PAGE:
A member of the National Security Administration meets with President Obama in 2009. Photo: Brooks Kraft/Corbis
If the leak of the Foreign Intelligence Surveillance Court order requiring Verizon to provide the FBI and NSA with millions of call records was the most important in advancing the debate about privacy and surveillance, Barton Gellman's report in the Washington Post about NSA's internal compliance audits should count as a close second.
For the first time, albeit inadvertently, the NSA has acknowledged the scope and depth of the agency's privacy violations and explains, in some detail, why these errors happened, how they were caught, and what might be done to correct them.
The prism of your gut will tell you what to think about all of this, and my stomach feels a little gurgley. I remain somewhat astonished at how cavalierly the administration continues to speak of rule violations as if the only type that's relevant is an advertent or deliberate attempt to intercept an American's email content or telephone call. By far, that's certainly the WORST type of rule-breaking there is, and thankfully it is extremely rare. But inadvertent collection is not insignificant. It is not, in my opinion, harmful, but it is by no means acceptable, and to treat it simply as the cost of doing (intelligence collection) business is an insufficient public defense of these problems.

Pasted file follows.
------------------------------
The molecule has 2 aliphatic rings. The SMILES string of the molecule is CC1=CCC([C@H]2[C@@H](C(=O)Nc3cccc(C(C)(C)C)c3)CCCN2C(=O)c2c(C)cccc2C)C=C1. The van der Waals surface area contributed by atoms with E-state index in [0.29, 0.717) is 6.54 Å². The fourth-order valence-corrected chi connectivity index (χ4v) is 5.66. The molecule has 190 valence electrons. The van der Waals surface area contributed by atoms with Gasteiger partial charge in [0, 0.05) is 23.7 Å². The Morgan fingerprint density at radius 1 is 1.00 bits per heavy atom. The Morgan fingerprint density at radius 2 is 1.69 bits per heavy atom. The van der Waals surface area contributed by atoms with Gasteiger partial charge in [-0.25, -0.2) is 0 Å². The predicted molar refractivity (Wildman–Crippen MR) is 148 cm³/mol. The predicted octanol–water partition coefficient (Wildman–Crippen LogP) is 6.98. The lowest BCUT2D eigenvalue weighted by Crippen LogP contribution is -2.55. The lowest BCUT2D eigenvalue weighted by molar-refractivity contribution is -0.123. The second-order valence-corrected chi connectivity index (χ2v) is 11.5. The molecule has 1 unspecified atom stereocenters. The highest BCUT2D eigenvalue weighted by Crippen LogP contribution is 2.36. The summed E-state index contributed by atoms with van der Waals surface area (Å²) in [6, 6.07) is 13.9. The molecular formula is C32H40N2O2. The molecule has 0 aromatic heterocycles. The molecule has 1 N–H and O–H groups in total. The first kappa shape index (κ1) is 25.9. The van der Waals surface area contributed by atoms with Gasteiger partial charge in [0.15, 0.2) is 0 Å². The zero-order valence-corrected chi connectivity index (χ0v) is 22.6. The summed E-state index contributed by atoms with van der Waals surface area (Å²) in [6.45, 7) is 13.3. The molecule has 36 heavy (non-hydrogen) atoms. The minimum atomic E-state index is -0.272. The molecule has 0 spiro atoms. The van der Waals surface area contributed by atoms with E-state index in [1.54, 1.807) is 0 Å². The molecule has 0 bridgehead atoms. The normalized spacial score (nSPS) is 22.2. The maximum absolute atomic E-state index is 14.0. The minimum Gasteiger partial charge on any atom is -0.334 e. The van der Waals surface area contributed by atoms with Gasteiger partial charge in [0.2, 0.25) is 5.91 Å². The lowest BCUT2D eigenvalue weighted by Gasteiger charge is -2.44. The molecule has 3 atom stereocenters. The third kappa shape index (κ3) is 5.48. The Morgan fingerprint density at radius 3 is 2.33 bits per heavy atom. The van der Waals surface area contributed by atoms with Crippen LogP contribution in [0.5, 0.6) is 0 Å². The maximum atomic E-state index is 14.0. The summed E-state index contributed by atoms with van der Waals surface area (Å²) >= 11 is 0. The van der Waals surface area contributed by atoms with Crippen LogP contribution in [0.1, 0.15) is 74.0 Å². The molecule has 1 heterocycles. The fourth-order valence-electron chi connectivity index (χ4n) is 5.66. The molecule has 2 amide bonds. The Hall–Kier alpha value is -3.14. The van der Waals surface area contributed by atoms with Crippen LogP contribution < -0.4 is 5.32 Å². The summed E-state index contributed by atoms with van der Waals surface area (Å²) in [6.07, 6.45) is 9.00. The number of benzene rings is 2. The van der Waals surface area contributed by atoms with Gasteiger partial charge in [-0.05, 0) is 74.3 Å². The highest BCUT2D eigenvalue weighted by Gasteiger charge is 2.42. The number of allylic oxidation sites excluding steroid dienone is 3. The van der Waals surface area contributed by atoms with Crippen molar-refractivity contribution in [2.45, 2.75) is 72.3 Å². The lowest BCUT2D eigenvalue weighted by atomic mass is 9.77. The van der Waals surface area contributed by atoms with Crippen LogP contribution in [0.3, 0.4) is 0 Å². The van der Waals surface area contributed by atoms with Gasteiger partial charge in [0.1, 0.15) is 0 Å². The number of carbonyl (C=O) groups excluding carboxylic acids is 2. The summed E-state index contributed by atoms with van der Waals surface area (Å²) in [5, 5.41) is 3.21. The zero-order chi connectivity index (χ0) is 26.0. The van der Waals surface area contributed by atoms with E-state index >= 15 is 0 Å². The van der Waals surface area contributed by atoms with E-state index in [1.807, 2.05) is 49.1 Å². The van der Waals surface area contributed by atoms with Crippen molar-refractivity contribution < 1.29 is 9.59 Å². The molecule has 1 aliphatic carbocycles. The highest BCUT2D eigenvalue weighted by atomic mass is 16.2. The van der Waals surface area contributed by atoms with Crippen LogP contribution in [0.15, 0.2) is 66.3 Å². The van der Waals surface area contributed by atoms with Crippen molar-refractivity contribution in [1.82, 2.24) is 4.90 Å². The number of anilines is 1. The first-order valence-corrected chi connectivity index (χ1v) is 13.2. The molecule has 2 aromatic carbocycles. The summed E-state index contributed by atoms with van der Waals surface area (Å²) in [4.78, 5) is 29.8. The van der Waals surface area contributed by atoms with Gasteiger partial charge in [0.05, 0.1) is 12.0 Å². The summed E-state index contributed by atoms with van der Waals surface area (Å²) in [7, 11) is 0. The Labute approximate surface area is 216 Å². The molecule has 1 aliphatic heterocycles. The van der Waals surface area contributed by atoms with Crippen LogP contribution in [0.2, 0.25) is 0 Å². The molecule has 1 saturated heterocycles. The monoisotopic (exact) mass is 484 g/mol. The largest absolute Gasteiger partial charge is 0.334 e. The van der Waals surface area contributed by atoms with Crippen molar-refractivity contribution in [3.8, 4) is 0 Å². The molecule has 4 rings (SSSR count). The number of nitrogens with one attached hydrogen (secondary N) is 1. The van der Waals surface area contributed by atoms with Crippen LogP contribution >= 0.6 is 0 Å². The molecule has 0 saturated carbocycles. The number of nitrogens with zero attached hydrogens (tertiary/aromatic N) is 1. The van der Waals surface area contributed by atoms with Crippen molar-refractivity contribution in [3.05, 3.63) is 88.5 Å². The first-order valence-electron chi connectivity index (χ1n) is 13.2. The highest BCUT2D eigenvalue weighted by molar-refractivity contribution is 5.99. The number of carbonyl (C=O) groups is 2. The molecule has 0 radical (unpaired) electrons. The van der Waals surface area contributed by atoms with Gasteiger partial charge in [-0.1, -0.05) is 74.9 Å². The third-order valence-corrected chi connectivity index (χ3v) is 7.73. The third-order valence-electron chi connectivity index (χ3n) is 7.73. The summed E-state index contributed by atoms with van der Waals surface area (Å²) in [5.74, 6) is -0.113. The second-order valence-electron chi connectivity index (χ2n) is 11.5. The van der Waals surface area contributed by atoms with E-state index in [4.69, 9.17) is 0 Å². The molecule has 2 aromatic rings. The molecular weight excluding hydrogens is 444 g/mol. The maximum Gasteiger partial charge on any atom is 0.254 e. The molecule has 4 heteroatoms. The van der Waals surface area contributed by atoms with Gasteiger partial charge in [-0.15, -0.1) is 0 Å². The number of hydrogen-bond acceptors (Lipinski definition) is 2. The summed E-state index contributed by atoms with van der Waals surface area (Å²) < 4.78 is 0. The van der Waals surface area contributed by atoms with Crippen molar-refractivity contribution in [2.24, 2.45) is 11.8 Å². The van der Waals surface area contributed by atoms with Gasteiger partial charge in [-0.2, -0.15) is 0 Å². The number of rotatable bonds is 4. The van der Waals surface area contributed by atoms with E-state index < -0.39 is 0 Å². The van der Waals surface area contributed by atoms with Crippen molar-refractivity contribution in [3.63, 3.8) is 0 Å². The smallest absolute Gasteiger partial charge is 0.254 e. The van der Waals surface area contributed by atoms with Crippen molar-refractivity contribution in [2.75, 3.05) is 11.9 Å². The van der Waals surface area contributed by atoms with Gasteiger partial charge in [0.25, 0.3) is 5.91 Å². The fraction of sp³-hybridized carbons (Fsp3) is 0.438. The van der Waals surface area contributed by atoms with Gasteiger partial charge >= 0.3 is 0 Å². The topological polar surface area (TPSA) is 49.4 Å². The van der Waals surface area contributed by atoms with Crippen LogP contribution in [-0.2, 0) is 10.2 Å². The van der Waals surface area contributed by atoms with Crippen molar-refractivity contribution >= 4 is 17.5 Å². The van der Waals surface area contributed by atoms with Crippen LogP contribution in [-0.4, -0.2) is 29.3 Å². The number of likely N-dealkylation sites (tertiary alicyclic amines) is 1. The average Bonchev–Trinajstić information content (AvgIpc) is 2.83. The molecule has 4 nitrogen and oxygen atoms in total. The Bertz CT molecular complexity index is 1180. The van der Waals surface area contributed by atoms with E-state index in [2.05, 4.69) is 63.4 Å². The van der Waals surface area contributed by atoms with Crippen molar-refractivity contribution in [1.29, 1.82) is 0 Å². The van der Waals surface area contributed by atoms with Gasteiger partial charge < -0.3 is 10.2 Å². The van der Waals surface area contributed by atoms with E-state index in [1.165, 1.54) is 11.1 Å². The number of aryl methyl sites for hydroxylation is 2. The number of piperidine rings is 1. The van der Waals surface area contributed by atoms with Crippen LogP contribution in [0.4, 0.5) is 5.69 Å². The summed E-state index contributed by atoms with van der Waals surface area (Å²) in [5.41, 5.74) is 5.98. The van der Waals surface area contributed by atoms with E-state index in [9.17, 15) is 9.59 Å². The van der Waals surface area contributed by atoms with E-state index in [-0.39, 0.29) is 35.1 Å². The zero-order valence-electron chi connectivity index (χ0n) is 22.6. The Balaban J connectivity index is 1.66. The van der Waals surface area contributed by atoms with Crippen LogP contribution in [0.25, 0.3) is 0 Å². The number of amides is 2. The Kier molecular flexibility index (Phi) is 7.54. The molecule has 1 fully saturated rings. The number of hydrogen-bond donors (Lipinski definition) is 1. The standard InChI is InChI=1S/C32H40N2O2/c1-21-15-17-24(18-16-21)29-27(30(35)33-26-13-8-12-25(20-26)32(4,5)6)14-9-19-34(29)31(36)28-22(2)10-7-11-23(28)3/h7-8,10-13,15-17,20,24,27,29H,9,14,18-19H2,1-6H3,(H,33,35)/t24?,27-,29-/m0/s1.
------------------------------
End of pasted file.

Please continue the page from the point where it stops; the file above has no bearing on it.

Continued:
Still, NSA critics, if they take the report at face value, have to acknowledge that the agency's efforts to track errors and compile them are not simply for show. As Joshua Foust points out, something called an "automated alert" flagged most of the violations found, which means that the NSA does indeed actively audit a large percentage of analytical queries or taskings. Retrospective auditing caught others, and a large number of violations were self-reported.
This paragraph I agree with in total, so I will replicate it:
It's also bizarre that the NSA does not give Congress detailed information on so-called "EO 12333" violations, which involve inadvertent or incidental collection on U.S. persons using programs which are set up only to collect information on overseas targets from collection platforms located outside the United States. The intelligence committees get basic information about these infractions, but they only get detailed breakdowns of FISA-related errors.
Here's my question: The NSA knows which documents Edward Snowden has. And it knows that collection on U.S. citizens remains the most controversial of all topics it will have to defend. Wouldn't it be in NSA's interest to proactively disclose, declassify, and release the remaining documents having to do with U.S. persons collections?
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